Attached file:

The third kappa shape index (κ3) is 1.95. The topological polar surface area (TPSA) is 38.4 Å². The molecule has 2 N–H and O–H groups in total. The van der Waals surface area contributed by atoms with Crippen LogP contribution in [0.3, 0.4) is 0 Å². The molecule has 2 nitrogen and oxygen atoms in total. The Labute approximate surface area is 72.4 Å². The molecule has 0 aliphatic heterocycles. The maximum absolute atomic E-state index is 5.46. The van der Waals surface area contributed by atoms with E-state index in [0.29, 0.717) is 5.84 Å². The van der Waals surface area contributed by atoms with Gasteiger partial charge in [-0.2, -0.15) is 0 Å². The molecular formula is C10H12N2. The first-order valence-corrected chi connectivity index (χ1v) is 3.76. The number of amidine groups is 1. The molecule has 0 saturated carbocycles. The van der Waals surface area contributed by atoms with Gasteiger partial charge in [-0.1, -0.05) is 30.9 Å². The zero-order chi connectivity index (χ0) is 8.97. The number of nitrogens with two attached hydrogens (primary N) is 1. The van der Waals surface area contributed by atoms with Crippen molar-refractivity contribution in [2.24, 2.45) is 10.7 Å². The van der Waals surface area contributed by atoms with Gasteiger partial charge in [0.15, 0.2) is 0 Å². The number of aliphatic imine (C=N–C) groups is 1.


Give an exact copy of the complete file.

The third kappa shape index (κ3) is 1.95. The topological polar surface area (TPSA) is 38.4 Å². The molecule has 2 N–H and O–H groups in total. The van der Waals surface area contributed by atoms with Crippen LogP contribution in [0.3, 0.4) is 0 Å². The molecule has 2 nitrogen and oxygen atoms in total. The Labute approximate surface area is 72.4 Å². The molecule has 0 aliphatic heterocycles. The maximum absolute atomic E-state index is 5.46. The van der Waals surface area contributed by atoms with E-state index in [0.29, 0.717) is 5.84 Å². The van der Waals surface area contributed by atoms with Gasteiger partial charge in [-0.2, -0.15) is 0 Å². The molecular formula is C10H12N2. The first-order valence-corrected chi connectivity index (χ1v) is 3.76. The number of amidine groups is 1. The molecule has 0 saturated carbocycles. The van der Waals surface area contributed by atoms with Gasteiger partial charge in [-0.1, -0.05) is 30.9 Å². The zero-order chi connectivity index (χ0) is 8.97. The number of nitrogens with two attached hydrogens (primary N) is 1. The van der Waals surface area contributed by atoms with Crippen molar-refractivity contribution in [2.24, 2.45) is 10.7 Å². The van der Waals surface area contributed by atoms with Gasteiger partial charge in [0.15, 0.2) is 0 Å². The number of aliphatic imine (C=N–C) groups is 1.